U.S. escalates ethics battle with judge in immigration case
on Jun 4, 2016 at 9:51 am
Escalating its constitutional battle with a federal judge over the ethics of government lawyers in the major test case on presidential power over immigration, the Justice Department late Friday night asked a federal appeals court to swiftly nullify the judge’s order of sanctions. In a massive filing of nearly four hundred pages, the department also asked that the judge’s order be put on hold while it is being challenged in the U.S. Court of Appeals for the Fifth Circuit.
This new conflict between the Obama administration and U.S. District Judge Andrew S. Hanen of Brownsville, Texas, is separate but related to the case that the Supreme Court is expected to decide this month on the legality of the immigration policy that the president announced in November 2014; it has not gone into effect. If the government wins in that case, its lawyers told the Fifth Circuit, that would undermine a key part of Judge Hanen’s ethics order — a part that would affect some 50,000 young undocumented immigrants.
Meanwhile, four of those individuals who have been given extensions to stay and work in the U.S. filed their own request in the Fifth Circuit Court to set aside the part of the ethics order that applies to them. They asked the Circuit Court to rule quickly next week, so they could seek help if turned down — presumably by turning to the Supreme Court. (The details of their filings are discussed at the end of this post.)
The Brownsville judge is the one who blocked enforcement of the new immigration policy in February of last year, leading ultimately to the government’s appeal now before the Supreme Court. Last month, the judge handed down his order to punish the government for what he found to be intentional ethical misconduct in his court by two Justice Department lawyers when the immigration case was before him earlier.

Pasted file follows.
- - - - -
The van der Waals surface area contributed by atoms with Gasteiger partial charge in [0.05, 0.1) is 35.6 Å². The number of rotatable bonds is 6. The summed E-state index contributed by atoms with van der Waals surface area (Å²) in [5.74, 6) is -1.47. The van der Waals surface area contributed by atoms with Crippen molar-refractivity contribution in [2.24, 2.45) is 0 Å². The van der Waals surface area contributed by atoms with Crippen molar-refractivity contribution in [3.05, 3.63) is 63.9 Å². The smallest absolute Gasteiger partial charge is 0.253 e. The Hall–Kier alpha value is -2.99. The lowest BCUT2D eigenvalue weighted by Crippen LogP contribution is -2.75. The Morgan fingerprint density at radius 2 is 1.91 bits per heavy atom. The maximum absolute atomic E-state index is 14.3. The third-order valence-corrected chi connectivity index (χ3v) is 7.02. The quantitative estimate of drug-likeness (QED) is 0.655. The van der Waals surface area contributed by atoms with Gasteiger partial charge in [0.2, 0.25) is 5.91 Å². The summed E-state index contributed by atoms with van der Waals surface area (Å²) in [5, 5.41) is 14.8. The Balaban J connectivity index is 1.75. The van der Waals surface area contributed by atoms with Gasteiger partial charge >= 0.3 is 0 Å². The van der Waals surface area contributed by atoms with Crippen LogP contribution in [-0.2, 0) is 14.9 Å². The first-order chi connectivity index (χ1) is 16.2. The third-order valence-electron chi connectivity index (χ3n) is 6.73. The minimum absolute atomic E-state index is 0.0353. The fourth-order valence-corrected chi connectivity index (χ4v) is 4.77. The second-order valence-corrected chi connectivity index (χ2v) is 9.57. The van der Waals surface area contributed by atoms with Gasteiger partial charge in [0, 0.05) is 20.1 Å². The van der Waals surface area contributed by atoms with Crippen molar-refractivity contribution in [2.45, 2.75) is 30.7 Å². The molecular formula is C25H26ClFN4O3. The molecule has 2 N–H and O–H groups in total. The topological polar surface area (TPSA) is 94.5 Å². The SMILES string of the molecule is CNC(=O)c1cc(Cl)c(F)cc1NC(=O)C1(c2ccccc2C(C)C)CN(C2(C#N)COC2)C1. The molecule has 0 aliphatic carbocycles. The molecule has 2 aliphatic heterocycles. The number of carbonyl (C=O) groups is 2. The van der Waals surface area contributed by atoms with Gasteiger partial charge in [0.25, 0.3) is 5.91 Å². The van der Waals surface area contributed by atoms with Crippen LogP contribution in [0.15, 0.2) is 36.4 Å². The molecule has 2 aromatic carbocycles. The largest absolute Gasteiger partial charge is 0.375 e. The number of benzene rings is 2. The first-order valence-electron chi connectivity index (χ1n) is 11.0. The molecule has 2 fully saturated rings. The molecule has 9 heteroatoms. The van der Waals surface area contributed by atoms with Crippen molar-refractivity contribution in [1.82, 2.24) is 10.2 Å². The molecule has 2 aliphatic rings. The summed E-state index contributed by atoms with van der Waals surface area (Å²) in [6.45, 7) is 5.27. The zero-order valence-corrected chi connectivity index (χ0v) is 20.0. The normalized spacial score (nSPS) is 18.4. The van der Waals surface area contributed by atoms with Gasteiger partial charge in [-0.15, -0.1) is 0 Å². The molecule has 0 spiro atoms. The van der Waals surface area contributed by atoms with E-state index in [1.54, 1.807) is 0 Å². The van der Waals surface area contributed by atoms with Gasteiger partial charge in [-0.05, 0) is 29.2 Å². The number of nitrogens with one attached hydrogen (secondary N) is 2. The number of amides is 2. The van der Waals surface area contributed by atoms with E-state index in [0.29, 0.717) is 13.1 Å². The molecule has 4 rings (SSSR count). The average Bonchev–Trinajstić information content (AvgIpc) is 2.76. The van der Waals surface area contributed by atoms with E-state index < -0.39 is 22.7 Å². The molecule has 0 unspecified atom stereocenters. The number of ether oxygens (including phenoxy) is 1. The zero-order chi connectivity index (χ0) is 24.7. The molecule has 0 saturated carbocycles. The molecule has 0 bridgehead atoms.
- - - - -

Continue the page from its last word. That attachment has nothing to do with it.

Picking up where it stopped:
On Tuesday, the department told Judge Hanen of its plan to appeal his ethics mandate, and asked him, in the meantime, to stay that order. The judge’s only action so far on that request was to schedule a hearing for next Tuesday on it. The twenty-six states that challenged the administration policy have not yet filed their own views on this new development, but they earlier had supported sanctions. They opposed the requests filed on Friday, the government said.
In moving on to the Fifth Circuit Friday night, the government did not ask that court to take any immediate action before the Tuesday hearing in the Brownsville court. But, if Judge Hanen has not himself blocked his ethics order by 1 p.m. (Eastern) on Wednesday, it urged the Fifth Circuit to impose a stay while it weighs whether to lift the sanctions order.